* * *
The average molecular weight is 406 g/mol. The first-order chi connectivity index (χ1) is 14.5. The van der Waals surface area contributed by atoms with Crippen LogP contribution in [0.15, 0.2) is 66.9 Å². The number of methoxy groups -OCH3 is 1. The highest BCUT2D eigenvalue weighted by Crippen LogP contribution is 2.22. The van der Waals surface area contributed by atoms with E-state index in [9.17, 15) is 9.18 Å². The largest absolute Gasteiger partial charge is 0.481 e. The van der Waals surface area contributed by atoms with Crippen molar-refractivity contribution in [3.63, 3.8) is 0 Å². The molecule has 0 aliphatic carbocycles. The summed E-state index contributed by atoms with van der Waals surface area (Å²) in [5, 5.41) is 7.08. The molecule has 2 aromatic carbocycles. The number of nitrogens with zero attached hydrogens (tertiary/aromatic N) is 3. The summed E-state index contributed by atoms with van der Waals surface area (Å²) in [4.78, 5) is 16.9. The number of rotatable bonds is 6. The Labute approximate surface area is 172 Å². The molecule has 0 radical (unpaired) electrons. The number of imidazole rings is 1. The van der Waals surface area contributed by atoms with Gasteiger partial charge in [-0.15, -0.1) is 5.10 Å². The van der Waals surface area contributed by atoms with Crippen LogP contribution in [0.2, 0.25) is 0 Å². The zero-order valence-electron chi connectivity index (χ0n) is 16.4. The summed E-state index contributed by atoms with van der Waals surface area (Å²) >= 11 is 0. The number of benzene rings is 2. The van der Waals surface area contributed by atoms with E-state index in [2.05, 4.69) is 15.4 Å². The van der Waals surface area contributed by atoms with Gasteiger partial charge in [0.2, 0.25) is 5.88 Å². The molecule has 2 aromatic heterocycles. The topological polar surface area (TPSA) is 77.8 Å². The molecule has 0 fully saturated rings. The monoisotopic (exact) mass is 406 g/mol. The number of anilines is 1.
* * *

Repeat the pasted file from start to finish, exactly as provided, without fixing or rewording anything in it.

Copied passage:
The average molecular weight is 406 g/mol. The first-order chi connectivity index (χ1) is 14.5. The van der Waals surface area contributed by atoms with Crippen LogP contribution in [0.15, 0.2) is 66.9 Å². The number of methoxy groups -OCH3 is 1. The highest BCUT2D eigenvalue weighted by Crippen LogP contribution is 2.22. The van der Waals surface area contributed by atoms with E-state index in [9.17, 15) is 9.18 Å². The largest absolute Gasteiger partial charge is 0.481 e. The van der Waals surface area contributed by atoms with Crippen molar-refractivity contribution in [3.63, 3.8) is 0 Å². The molecule has 0 aliphatic carbocycles. The summed E-state index contributed by atoms with van der Waals surface area (Å²) in [5, 5.41) is 7.08. The molecule has 2 aromatic carbocycles. The number of nitrogens with zero attached hydrogens (tertiary/aromatic N) is 3. The summed E-state index contributed by atoms with van der Waals surface area (Å²) in [4.78, 5) is 16.9. The number of rotatable bonds is 6. The Labute approximate surface area is 172 Å². The molecule has 0 radical (unpaired) electrons. The number of imidazole rings is 1. The van der Waals surface area contributed by atoms with Gasteiger partial charge in [-0.15, -0.1) is 5.10 Å². The van der Waals surface area contributed by atoms with Crippen LogP contribution in [0.2, 0.25) is 0 Å². The zero-order valence-electron chi connectivity index (χ0n) is 16.4. The summed E-state index contributed by atoms with van der Waals surface area (Å²) >= 11 is 0. The number of benzene rings is 2. The van der Waals surface area contributed by atoms with E-state index in [2.05, 4.69) is 15.4 Å². The van der Waals surface area contributed by atoms with Gasteiger partial charge in [0.2, 0.25) is 5.88 Å². The molecule has 2 aromatic heterocycles. The topological polar surface area (TPSA) is 77.8 Å². The molecule has 0 fully saturated rings. The monoisotopic (exact) mass is 406 g/mol. The number of anilines is 1.